After about six months, using the money they had collected, the units kick-started their businesses, selecting enterprises that suited their members' education and training. Today, Kudumbashree covers 3,773,402 families; 3,754,017 families have started saving.
"Agencies promoting self-employment were not giving adequate importance to the knowledge part, and our idea was not just to give employment," says T K Jose, an Indian Administrative Officer and former executive director of Kudumbashree, and the brain behind the project. "The traditional methods of jam- and pickle-making were not always sustainable and the money also wasn't good enough. Besides, there were emerging markets which created a wealth of opportunities."
A Kudumbashree group has to put in five per cent of the project cost, while 45 per cent comes from the government and 50 per cent is taken as a bank loan. Jose and his team, comprising the project's district level functionaries, its IT coordinator and other assistants - including collegiate social work student-volunteers - emphasized problem-solving, managerial capabilities, confidence-building, imparting technical know-how and marketing.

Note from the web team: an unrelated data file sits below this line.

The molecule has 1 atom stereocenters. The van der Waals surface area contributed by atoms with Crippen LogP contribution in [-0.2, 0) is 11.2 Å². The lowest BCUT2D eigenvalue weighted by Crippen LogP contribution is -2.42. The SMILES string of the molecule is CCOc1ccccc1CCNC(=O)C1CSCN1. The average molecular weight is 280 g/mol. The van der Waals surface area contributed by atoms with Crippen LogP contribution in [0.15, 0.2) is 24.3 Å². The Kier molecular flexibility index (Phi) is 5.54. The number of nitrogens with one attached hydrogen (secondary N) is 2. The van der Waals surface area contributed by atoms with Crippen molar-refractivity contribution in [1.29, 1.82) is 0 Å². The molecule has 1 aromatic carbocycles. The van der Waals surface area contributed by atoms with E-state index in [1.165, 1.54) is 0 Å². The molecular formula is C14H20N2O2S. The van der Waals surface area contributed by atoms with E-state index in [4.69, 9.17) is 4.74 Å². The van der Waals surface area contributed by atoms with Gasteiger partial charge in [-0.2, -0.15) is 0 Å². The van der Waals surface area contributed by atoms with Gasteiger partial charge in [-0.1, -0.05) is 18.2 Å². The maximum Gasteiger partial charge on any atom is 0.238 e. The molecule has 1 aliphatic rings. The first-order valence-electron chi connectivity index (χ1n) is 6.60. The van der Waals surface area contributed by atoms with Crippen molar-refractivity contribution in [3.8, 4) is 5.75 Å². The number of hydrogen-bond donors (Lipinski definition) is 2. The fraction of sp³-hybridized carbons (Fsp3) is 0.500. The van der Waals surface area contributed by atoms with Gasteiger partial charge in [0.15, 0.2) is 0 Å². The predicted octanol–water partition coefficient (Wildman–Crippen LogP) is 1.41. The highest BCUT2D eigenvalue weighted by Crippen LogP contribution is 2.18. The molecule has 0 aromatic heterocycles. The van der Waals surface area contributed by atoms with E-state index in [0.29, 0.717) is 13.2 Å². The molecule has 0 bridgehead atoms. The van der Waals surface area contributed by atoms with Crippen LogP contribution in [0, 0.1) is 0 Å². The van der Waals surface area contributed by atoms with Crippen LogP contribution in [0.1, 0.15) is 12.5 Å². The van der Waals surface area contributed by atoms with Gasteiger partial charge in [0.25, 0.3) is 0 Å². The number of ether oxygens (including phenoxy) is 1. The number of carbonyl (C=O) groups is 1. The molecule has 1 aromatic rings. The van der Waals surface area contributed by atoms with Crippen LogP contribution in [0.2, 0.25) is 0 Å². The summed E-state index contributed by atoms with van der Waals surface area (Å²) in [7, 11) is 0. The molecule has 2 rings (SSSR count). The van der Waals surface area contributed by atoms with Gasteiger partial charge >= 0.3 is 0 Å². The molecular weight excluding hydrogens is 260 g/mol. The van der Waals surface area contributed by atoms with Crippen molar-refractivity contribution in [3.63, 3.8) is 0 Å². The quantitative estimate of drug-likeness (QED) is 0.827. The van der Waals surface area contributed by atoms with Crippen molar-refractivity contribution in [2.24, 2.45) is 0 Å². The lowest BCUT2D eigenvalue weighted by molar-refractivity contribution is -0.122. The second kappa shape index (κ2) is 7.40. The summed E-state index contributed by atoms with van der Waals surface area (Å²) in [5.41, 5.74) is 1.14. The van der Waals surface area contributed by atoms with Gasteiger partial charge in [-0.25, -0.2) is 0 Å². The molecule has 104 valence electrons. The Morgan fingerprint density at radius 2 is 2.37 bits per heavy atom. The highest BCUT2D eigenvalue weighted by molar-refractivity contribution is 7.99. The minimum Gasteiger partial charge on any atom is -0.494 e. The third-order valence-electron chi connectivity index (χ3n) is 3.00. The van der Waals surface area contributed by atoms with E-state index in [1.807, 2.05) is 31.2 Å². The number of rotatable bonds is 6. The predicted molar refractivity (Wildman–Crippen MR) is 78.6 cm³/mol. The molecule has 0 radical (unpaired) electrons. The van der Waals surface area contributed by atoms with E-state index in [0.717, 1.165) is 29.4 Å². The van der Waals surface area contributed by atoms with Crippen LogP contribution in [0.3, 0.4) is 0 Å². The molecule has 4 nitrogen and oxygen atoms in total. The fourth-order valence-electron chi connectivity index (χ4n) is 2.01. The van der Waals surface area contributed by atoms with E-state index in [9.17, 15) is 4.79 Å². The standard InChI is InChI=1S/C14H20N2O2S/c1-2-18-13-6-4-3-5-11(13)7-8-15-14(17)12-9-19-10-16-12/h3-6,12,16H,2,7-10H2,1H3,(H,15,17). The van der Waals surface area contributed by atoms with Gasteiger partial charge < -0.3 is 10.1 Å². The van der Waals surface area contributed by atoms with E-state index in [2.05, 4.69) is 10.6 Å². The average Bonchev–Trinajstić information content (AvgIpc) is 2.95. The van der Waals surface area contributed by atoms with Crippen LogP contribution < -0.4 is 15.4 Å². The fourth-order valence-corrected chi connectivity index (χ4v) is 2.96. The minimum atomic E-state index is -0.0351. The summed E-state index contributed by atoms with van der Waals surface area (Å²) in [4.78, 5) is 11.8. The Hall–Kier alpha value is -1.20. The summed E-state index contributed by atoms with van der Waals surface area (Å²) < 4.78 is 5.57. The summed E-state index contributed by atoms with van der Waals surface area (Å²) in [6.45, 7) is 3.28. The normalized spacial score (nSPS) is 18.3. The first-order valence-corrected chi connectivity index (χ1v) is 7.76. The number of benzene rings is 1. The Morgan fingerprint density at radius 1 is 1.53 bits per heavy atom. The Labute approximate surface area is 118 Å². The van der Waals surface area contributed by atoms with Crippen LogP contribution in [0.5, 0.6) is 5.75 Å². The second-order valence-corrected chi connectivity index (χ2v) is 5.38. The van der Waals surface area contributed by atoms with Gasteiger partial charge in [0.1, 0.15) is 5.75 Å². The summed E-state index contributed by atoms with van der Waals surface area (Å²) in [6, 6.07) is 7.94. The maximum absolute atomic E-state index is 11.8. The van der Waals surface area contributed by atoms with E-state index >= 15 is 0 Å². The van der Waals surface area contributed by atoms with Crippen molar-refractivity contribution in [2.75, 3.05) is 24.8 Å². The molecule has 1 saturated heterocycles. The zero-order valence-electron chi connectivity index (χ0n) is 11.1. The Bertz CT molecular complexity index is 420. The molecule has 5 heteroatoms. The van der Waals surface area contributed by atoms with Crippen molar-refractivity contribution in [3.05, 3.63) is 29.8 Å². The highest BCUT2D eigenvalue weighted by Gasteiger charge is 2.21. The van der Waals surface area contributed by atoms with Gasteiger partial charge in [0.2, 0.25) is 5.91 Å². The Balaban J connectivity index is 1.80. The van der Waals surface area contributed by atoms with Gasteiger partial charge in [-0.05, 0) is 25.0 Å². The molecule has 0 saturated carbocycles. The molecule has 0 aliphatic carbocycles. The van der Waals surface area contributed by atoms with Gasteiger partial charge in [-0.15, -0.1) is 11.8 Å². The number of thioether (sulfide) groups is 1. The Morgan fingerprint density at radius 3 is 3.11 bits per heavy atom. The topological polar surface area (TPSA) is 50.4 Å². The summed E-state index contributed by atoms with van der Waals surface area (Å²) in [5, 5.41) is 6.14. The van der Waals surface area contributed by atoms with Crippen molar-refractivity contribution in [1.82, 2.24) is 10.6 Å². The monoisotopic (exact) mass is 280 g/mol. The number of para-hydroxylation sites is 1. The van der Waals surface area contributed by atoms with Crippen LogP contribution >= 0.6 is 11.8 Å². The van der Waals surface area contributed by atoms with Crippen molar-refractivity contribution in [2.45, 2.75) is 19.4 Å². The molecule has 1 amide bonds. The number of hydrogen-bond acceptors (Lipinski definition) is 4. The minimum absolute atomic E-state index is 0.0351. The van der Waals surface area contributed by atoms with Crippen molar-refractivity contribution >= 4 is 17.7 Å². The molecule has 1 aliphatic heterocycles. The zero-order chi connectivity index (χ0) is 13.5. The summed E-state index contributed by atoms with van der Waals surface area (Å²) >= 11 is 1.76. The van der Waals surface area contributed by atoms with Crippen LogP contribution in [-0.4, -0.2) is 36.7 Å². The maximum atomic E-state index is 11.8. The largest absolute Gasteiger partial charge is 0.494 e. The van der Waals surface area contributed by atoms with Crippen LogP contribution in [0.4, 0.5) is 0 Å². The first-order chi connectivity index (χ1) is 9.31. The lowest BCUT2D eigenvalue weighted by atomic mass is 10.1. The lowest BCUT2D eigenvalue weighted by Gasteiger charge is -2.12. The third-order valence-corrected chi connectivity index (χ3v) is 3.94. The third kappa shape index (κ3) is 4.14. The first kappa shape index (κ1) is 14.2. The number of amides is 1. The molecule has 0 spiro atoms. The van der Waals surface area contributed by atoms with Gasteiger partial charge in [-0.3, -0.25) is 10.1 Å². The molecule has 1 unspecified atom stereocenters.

In 2000, some units of educated Kudumbashree women piggybacked on the Kerala government's plan to computerize its various departments. The Kudumbashree Technoworld Information Centre (KTIC), which started with seven members at Thripunithura in Ernakulam district, was the first consequence. "We have so far done work for all the government departments that were computerized," says Nirmala Maniappan, who coordinates the activities of this unit. The KTIC, which started with five computers, bought another 10 computers and also a digital camera and laser printers. The profits in 2005 amounted to Rs300,000. The bank loan of Rs 288,000 it took to start up was paid back in three-and-a-half years.